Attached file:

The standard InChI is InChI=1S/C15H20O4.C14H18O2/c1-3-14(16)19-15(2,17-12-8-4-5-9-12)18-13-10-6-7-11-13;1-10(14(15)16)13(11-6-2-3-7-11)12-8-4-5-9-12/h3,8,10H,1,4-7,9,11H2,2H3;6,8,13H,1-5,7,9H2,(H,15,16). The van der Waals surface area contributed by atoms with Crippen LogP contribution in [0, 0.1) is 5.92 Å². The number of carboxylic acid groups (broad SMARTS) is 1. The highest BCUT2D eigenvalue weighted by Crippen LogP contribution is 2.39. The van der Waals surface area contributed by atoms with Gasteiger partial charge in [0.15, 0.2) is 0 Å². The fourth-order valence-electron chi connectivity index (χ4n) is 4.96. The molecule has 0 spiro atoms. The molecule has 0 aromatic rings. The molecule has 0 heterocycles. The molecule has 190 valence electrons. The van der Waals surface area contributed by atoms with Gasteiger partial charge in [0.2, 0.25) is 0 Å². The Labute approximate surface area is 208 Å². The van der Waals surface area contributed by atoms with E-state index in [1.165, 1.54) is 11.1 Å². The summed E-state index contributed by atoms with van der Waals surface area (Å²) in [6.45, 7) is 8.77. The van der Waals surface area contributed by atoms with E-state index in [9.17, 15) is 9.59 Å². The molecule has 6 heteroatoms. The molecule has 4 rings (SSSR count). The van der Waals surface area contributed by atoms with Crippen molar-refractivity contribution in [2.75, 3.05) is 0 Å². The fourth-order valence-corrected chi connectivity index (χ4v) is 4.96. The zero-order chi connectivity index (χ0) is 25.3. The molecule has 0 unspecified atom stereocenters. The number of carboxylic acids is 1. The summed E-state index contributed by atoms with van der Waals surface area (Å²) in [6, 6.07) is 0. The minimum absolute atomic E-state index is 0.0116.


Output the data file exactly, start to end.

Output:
The standard InChI is InChI=1S/C15H20O4.C14H18O2/c1-3-14(16)19-15(2,17-12-8-4-5-9-12)18-13-10-6-7-11-13;1-10(14(15)16)13(11-6-2-3-7-11)12-8-4-5-9-12/h3,8,10H,1,4-7,9,11H2,2H3;6,8,13H,1-5,7,9H2,(H,15,16). The van der Waals surface area contributed by atoms with Crippen LogP contribution in [0, 0.1) is 5.92 Å². The number of carboxylic acid groups (broad SMARTS) is 1. The highest BCUT2D eigenvalue weighted by Crippen LogP contribution is 2.39. The van der Waals surface area contributed by atoms with Gasteiger partial charge in [0.15, 0.2) is 0 Å². The fourth-order valence-electron chi connectivity index (χ4n) is 4.96. The molecule has 0 spiro atoms. The molecule has 0 aromatic rings. The molecule has 0 heterocycles. The molecule has 190 valence electrons. The van der Waals surface area contributed by atoms with Gasteiger partial charge in [0.2, 0.25) is 0 Å². The Labute approximate surface area is 208 Å². The van der Waals surface area contributed by atoms with E-state index in [1.165, 1.54) is 11.1 Å². The summed E-state index contributed by atoms with van der Waals surface area (Å²) in [6.45, 7) is 8.77. The van der Waals surface area contributed by atoms with E-state index in [9.17, 15) is 9.59 Å². The molecule has 6 heteroatoms. The molecule has 4 rings (SSSR count). The van der Waals surface area contributed by atoms with Crippen molar-refractivity contribution in [2.75, 3.05) is 0 Å². The fourth-order valence-corrected chi connectivity index (χ4v) is 4.96. The zero-order chi connectivity index (χ0) is 25.3. The molecule has 0 unspecified atom stereocenters. The number of carboxylic acids is 1. The summed E-state index contributed by atoms with van der Waals surface area (Å²) in [6, 6.07) is 0. The minimum absolute atomic E-state index is 0.0116.